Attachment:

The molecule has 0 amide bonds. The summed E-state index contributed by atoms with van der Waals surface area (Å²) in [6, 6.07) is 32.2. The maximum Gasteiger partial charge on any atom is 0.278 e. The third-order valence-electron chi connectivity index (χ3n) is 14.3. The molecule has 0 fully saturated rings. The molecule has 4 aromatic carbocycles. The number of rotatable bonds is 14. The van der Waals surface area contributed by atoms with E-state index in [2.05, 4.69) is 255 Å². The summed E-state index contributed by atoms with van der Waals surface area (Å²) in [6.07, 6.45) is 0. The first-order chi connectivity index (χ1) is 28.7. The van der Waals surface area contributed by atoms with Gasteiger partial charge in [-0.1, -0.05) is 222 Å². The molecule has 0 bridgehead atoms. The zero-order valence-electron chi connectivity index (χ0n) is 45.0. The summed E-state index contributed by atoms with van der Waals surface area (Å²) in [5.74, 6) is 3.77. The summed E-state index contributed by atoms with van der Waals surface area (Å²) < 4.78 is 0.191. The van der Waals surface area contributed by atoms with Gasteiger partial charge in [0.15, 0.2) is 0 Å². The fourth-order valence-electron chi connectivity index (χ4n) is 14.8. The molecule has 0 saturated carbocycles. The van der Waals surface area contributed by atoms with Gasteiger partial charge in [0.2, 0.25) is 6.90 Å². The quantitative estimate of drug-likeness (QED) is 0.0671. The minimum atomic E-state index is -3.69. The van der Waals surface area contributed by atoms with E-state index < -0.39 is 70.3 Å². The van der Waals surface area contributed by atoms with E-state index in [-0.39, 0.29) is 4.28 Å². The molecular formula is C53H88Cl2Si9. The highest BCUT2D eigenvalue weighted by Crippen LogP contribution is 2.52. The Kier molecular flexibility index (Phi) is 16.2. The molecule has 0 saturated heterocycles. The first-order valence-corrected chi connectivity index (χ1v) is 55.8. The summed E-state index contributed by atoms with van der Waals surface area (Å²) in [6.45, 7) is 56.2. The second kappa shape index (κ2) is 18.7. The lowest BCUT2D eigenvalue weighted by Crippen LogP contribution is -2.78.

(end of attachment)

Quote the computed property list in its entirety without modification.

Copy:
The molecule has 0 amide bonds. The summed E-state index contributed by atoms with van der Waals surface area (Å²) in [6, 6.07) is 32.2. The maximum Gasteiger partial charge on any atom is 0.278 e. The third-order valence-electron chi connectivity index (χ3n) is 14.3. The molecule has 0 fully saturated rings. The molecule has 4 aromatic carbocycles. The number of rotatable bonds is 14. The van der Waals surface area contributed by atoms with E-state index in [2.05, 4.69) is 255 Å². The summed E-state index contributed by atoms with van der Waals surface area (Å²) in [6.07, 6.45) is 0. The first-order chi connectivity index (χ1) is 28.7. The van der Waals surface area contributed by atoms with Gasteiger partial charge in [-0.1, -0.05) is 222 Å². The molecule has 0 bridgehead atoms. The zero-order valence-electron chi connectivity index (χ0n) is 45.0. The summed E-state index contributed by atoms with van der Waals surface area (Å²) in [5.74, 6) is 3.77. The summed E-state index contributed by atoms with van der Waals surface area (Å²) < 4.78 is 0.191. The van der Waals surface area contributed by atoms with Gasteiger partial charge in [0.15, 0.2) is 0 Å². The fourth-order valence-electron chi connectivity index (χ4n) is 14.8. The molecule has 0 saturated carbocycles. The van der Waals surface area contributed by atoms with Gasteiger partial charge in [0.2, 0.25) is 6.90 Å². The quantitative estimate of drug-likeness (QED) is 0.0671. The minimum atomic E-state index is -3.69. The van der Waals surface area contributed by atoms with E-state index < -0.39 is 70.3 Å². The van der Waals surface area contributed by atoms with E-state index in [-0.39, 0.29) is 4.28 Å². The molecular formula is C53H88Cl2Si9. The highest BCUT2D eigenvalue weighted by Crippen LogP contribution is 2.52. The Kier molecular flexibility index (Phi) is 16.2. The molecule has 0 saturated heterocycles. The first-order valence-corrected chi connectivity index (χ1v) is 55.8. The summed E-state index contributed by atoms with van der Waals surface area (Å²) in [6.45, 7) is 56.2. The second kappa shape index (κ2) is 18.7. The lowest BCUT2D eigenvalue weighted by Crippen LogP contribution is -2.78.